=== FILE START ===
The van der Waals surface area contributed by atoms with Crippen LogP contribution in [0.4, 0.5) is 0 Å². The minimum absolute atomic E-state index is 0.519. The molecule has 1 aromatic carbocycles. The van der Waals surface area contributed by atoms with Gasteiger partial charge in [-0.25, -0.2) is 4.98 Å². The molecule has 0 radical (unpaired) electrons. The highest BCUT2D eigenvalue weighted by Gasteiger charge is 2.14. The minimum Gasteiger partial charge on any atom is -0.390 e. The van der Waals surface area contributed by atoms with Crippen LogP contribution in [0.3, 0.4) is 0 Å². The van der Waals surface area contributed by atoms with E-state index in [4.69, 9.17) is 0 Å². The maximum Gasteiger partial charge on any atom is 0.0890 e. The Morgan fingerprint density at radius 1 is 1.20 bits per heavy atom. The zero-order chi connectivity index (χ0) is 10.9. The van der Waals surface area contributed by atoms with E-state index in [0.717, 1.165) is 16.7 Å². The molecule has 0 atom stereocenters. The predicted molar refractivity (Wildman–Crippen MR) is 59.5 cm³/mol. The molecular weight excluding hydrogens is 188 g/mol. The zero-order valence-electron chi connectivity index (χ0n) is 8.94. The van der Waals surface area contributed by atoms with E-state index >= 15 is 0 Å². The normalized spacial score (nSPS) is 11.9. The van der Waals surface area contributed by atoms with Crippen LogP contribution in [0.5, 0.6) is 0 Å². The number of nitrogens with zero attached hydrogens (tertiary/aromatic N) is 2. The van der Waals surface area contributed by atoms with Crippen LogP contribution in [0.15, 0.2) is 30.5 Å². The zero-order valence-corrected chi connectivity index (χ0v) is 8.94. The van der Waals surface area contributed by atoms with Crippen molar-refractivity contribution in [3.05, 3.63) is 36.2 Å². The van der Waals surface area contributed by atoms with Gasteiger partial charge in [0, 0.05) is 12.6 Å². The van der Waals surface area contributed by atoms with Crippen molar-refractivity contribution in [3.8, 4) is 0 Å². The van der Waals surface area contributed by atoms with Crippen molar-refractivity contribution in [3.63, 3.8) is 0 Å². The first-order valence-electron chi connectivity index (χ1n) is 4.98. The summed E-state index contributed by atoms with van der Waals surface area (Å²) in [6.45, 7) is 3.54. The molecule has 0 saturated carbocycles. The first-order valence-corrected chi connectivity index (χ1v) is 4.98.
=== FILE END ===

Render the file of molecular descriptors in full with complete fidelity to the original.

The van der Waals surface area contributed by atoms with Crippen LogP contribution in [0.4, 0.5) is 0 Å². The minimum absolute atomic E-state index is 0.519. The molecule has 1 aromatic carbocycles. The van der Waals surface area contributed by atoms with Gasteiger partial charge in [-0.25, -0.2) is 4.98 Å². The molecule has 0 radical (unpaired) electrons. The highest BCUT2D eigenvalue weighted by Gasteiger charge is 2.14. The minimum Gasteiger partial charge on any atom is -0.390 e. The van der Waals surface area contributed by atoms with Crippen LogP contribution in [0.3, 0.4) is 0 Å². The van der Waals surface area contributed by atoms with E-state index in [4.69, 9.17) is 0 Å². The maximum Gasteiger partial charge on any atom is 0.0890 e. The Morgan fingerprint density at radius 1 is 1.20 bits per heavy atom. The zero-order chi connectivity index (χ0) is 10.9. The van der Waals surface area contributed by atoms with E-state index in [0.717, 1.165) is 16.7 Å². The molecule has 0 atom stereocenters. The predicted molar refractivity (Wildman–Crippen MR) is 59.5 cm³/mol. The molecular weight excluding hydrogens is 188 g/mol. The zero-order valence-electron chi connectivity index (χ0n) is 8.94. The van der Waals surface area contributed by atoms with E-state index >= 15 is 0 Å². The normalized spacial score (nSPS) is 11.9. The van der Waals surface area contributed by atoms with Crippen LogP contribution in [0.5, 0.6) is 0 Å². The number of nitrogens with zero attached hydrogens (tertiary/aromatic N) is 2. The van der Waals surface area contributed by atoms with Crippen LogP contribution in [0.15, 0.2) is 30.5 Å². The zero-order valence-corrected chi connectivity index (χ0v) is 8.94. The van der Waals surface area contributed by atoms with Crippen molar-refractivity contribution in [3.05, 3.63) is 36.2 Å². The van der Waals surface area contributed by atoms with Gasteiger partial charge in [0, 0.05) is 12.6 Å². The van der Waals surface area contributed by atoms with Crippen molar-refractivity contribution in [3.8, 4) is 0 Å². The van der Waals surface area contributed by atoms with Crippen molar-refractivity contribution in [3.63, 3.8) is 0 Å². The first-order valence-electron chi connectivity index (χ1n) is 4.98. The summed E-state index contributed by atoms with van der Waals surface area (Å²) in [6.45, 7) is 3.54. The molecule has 0 saturated carbocycles. The first-order valence-corrected chi connectivity index (χ1v) is 4.98.